In Part II of this series, I argued that yoga is the perfect antidote for economic hard times. As modern yoga masters Iyengar and Bhajan state, yoga was created over 5,000 years ago to help the everyday individual “satisfy all human needs” in the face of “hardship and suffering” and the challenges of “making a living, raising a family, and finding meaning and purpose.” Yoga is perfect for tough times since it is tough: tried, true, deep, modifiable, and life-transforming.
In this article, we will look at breathing exercise (pranayama) and physical exercise (asana), two of yoga’s eight major areas of wellness, so you can create and develop a yoga practice during days when time and money might be scarcities. We’ll start with breathing and move onto the physical exercises.
1) Breathing Exercise (pranayama):
Save yourself energy and make yourself feel stronger and more relaxed by practicing yoga breathing.
First, exercise without breath control is not worth doing. It is a waste of energy to huff and puff through a workout, but we often do because we are encouraged to push, compete, and strain while we engage in athletic-based movement (e.g., running, basketball). What’s worse, many of us are ‘top’ or chest breathers, utilizing only one-third of our lungs’ capacity, and since typical athlete-focus exercise systems do not teach us to feed our moving muscles and joints with great amounts of oxygen, many traditional exercise systems do little for our health and in fact over time often wear the body down.
When practiced with mindful breathing, on the other hand, yoga gives back as much energy as it uses, and this is one of yoga’s greatest noted benefits. As yoga master Bikram Choudhury states, “Yoga is a gas station.” You do not burn up energy when you practice, but rather gain it. Yoga makes you incredibly fuel-efficient, which is of course highly economical.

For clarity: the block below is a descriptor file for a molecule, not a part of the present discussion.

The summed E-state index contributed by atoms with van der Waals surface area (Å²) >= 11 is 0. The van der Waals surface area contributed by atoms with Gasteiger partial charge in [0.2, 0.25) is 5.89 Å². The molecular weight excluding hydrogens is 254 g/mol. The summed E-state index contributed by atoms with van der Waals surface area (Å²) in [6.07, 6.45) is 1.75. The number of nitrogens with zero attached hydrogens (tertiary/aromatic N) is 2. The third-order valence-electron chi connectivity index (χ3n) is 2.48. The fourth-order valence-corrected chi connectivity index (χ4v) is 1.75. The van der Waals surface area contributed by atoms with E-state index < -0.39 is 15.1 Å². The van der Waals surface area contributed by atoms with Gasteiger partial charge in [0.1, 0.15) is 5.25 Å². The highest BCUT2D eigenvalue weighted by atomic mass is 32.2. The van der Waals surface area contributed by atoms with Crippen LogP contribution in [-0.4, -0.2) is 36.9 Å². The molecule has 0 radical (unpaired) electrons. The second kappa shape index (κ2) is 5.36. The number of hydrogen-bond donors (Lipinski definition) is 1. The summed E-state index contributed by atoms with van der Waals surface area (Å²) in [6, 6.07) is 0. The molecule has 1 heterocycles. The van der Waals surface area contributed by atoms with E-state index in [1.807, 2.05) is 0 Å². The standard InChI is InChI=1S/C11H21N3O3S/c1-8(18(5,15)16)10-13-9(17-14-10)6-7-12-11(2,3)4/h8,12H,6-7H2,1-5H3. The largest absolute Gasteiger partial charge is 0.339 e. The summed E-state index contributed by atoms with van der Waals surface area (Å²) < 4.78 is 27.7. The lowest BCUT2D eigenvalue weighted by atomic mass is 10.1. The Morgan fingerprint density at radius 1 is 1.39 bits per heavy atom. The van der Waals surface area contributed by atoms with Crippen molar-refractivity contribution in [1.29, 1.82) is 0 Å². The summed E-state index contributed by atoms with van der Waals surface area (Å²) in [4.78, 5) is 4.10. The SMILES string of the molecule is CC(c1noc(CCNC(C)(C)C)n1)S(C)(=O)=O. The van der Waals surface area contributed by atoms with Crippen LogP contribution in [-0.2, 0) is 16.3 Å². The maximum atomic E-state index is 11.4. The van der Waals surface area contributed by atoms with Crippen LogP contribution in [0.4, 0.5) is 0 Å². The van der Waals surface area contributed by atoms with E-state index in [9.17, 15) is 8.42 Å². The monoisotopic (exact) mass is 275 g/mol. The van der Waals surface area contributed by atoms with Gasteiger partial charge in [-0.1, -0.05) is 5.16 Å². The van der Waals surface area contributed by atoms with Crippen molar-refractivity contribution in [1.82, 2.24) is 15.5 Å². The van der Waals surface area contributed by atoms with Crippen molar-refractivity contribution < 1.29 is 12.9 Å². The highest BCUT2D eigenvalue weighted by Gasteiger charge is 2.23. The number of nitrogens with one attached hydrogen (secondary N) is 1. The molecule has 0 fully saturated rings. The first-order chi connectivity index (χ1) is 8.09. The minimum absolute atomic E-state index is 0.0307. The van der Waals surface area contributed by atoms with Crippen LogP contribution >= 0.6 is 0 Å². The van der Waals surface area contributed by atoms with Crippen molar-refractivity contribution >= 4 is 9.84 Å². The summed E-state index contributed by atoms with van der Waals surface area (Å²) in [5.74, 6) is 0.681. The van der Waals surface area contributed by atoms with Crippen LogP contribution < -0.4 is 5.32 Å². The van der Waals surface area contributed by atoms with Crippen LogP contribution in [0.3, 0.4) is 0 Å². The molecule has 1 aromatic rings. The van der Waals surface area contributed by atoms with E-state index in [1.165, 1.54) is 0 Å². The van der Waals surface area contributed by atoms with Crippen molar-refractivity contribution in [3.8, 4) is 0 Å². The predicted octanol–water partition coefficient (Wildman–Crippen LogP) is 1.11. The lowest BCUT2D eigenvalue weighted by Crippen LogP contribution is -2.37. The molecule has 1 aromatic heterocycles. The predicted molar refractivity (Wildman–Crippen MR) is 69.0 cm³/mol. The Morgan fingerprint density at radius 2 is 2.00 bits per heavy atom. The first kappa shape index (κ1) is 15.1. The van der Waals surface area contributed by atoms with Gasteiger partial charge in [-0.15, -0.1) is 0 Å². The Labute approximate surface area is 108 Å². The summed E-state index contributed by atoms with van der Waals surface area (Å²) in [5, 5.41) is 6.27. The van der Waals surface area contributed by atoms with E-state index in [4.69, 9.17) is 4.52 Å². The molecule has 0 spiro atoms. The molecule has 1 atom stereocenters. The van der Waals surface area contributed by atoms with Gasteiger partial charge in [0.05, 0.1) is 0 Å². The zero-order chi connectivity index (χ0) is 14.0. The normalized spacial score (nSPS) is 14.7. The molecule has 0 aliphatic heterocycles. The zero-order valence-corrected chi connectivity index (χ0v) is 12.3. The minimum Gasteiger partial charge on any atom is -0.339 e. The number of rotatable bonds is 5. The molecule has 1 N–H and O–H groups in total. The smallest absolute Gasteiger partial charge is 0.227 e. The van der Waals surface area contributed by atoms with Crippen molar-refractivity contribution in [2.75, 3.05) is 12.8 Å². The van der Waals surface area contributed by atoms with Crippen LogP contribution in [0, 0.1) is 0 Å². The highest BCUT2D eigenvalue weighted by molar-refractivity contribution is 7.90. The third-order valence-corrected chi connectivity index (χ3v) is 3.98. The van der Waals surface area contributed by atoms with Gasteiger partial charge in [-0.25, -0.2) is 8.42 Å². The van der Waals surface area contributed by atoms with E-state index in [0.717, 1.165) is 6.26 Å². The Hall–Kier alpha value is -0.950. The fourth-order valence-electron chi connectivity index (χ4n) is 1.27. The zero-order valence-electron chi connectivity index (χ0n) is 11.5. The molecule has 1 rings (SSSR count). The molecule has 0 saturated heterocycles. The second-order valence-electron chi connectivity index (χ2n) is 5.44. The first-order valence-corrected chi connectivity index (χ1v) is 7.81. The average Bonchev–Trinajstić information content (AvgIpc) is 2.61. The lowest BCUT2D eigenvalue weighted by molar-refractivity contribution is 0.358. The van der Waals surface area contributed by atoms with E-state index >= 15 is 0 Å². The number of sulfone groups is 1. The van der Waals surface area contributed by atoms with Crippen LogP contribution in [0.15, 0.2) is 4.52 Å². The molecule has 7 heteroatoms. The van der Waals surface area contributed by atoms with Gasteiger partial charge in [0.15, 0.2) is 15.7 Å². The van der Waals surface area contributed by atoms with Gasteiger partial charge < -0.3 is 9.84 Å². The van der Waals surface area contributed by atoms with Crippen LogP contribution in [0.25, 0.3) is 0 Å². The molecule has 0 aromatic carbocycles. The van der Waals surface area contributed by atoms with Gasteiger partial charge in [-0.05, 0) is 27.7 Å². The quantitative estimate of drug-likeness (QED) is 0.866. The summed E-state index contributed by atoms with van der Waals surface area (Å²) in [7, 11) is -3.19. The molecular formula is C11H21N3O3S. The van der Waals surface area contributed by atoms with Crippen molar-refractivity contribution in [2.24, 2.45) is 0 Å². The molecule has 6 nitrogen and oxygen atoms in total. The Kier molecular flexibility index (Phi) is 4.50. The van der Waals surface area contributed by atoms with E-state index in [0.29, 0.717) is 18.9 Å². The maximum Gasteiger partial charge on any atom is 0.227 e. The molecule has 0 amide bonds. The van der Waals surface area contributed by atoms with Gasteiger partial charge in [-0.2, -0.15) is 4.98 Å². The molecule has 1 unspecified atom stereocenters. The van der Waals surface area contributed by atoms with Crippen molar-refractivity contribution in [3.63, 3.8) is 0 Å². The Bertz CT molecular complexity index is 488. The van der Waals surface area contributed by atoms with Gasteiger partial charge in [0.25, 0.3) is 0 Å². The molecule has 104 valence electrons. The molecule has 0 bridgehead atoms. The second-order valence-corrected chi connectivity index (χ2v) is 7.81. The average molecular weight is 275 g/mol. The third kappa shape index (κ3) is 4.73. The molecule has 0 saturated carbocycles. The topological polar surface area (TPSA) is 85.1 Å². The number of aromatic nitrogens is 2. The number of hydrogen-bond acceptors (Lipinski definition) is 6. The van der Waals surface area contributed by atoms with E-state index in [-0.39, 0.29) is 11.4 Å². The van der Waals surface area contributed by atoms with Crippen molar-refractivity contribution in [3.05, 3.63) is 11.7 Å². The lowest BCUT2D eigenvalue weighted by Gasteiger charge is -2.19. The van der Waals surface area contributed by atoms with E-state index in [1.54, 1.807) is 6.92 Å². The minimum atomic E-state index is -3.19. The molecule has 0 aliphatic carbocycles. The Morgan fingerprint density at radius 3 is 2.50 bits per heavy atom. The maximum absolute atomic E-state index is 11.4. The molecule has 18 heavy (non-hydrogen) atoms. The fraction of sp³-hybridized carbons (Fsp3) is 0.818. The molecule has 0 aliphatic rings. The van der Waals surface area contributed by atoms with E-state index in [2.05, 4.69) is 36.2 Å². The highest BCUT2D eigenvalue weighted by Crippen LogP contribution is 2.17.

The best news is that pranayama costs nothing. It only takes time and repetition. To get the most out of your poses, and your life, practice long, deep breathing (yoga breathing) often. Inhale and exhale exclusively through the nose, filling and emptying the lungs with a relaxed chest and back and an active, soft belly. I provide a link at the end of this article to a video demonstrating this ancient, healing breathing technique that is the backbone, if you will, of yoga. Eventually, you will be a deep breather automatically, even when your heart rate is very high from physical exercise.
2) Physical Exercise (asana):
Whether you are short on money or time (or both) these days, here are some ways to get the most out of yogic physical exercise. We’ll first look at yoga for those short on money and then to yoga for those short on time.
A. If you are short on money:
I do not wish to put any yoga studio out of business, but the good news in hard economic times is that yoga need not be expensive, and classes are not the only place where you can learn and practice. I practiced yoga in my home on and off for three years before taking a class, my only investment a $15.00 mat. Develop or deepen a regular home yoga practice. There are many tools to help you.
The greatest tool is the library. I first learned yoga by borrowing yoga books and videos/DVDs from my local library, and you can do the same, even if you are an advanced practitioner. Make it part of your practice to track borrowed materials’ due dates to avoid overdue fines.
Other tools for learning yoga poses are Yoga Journal’s website and free downloads of many high-quality yoga class video podcasts featuring many great teachers. Research your virtual teachers and try many out, and trust that you know enough yoga, and that they are knowledgeable enough, to provide you with a good home yoga practice. When practiced mindfully, yoga can be a beautiful, solo endeavor.
If you are a beginner, avoid power, vinyasa, or Ashtanga yoga videos/DVDs unless they are beginning level. These styles move very quickly or are rigorous, and not every beginner enjoys that or benefits from that speed and effort. If you already know yoga, though, these styles can create a vigorous home practice that when practiced regularly can easily eliminate the need for a fitness center membership.
If you want to attend an inexpensive yoga class, start with your local YMCA. I teach at mine, and my students pay just $4.00 per class; there is no studio in my city that comes close to meeting that deal. Your local recreation department is also a good place to look for inexpensive yoga. My city’s program offers yoga for about $6 per class.
Search online using your town/city/neighborhood and ‘yoga’ as keywords. You will find many experienced, registered yoga instructors not affiliated with a yoga studio who often offer ‘donation’ (pay what you can) classes. Talk to teachers in advance about their donation classes to determine if they would agree to receive smaller donations from you for awhile. yoga si meditatie online